Saturday, 8 December 2012

The Meaning of Mammoths

          Here’s a little domestic scene for you.

          A warm kitchen. The smell of baking. Sunlight spills through a window, lighting the bright scarlet petals of a potted geranium.

          In the centre of the room, a mother has fastened her small child into a high-chair so it can’t get away, while she croons to it. “Conjugate the irregular verb, to be. I am, you are, he is, she is, they are. How do we form the past tense? I was, you were, he was, she was, they were. And the future tense? I shall be – or should we use ‘will’? I will be, you will be, he will be…’

          This is how we all learned to speak our first language, isn’t it?

          Or try this.

          Mother (as she shows the child a banana): Do you want some banana? Do you? Banana? (Showing the banana again.) Banana. Mmm! (Pleased happy expression on her face, as she peels the banana.) Do you want a bite of banana? (Takes a bite of banana.) Mmm! Nice! Banana’s are nice! Do you want some? Do you want some? (Offering banana.)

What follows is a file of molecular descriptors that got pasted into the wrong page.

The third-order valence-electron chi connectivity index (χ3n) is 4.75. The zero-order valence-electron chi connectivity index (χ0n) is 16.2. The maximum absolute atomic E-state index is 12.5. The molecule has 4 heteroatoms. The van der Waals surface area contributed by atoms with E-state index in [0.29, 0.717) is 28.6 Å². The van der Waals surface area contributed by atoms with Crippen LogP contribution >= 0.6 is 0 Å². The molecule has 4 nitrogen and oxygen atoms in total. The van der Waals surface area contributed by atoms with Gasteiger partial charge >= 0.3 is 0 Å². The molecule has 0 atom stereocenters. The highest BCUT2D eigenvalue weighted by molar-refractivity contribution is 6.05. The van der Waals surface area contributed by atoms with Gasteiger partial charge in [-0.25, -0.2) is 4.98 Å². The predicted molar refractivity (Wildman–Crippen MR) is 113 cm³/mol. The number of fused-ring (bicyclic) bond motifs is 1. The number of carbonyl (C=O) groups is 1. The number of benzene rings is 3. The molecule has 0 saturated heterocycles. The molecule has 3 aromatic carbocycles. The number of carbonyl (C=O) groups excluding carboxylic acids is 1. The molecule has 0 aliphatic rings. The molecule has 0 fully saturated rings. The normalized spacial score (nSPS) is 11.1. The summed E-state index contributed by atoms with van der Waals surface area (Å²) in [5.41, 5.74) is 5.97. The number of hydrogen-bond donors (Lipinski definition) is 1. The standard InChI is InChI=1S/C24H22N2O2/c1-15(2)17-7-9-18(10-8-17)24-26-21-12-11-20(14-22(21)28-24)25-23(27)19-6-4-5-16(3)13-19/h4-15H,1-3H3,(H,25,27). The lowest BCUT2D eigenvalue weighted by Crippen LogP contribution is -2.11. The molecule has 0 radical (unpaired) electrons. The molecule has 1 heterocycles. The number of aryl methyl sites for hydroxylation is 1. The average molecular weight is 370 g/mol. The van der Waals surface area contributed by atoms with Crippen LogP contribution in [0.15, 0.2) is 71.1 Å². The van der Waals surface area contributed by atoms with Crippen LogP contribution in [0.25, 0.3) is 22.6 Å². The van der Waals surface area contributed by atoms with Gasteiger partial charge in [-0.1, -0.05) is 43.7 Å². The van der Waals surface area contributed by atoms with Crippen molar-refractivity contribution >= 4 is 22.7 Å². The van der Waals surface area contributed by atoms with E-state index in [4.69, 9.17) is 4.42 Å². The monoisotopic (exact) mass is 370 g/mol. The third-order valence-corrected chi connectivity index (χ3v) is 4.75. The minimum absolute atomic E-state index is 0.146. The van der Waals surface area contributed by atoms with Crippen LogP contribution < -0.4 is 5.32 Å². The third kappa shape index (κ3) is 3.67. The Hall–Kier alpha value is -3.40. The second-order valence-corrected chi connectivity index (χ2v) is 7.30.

By the end of the meal, the child recognises the word, ‘banana’ and knows what object it is linked to. It also has an idea of what ‘want’ means.

          As far as I understand it (I don’t claim to be an expert) this is Functional Grammar in action. This is how we all learn our languages. (In exactly the same way my cat learned what the word 'brush' meant, after just two evenings, because he enjoyed being brushed so much. The word, the object and the experience united in his catty brain, never to be separated again.)

          Because language isn’t about rules of grammar. It isn’t about plu-perfects and subjunctives. It’s about communicating between members of a social group. At perhaps its simplest – but certainly not least important – level, its purpose is to enable a child to tell its mother it’s hungry.
          Language didn't evolve in classrooms, after all. It evolved on the savannah, and on the tundra. When it's cold and you're all hungry, it's vitally important to be able to tell your fellow gatherers exactly where that clump of reeds with the nutritious, starchy roots are to be found. And, when you're hunting a mammoth, who is pissed off, communicating the plan clearly to your fellow-hunters is more important than whether or not you split the infinitive.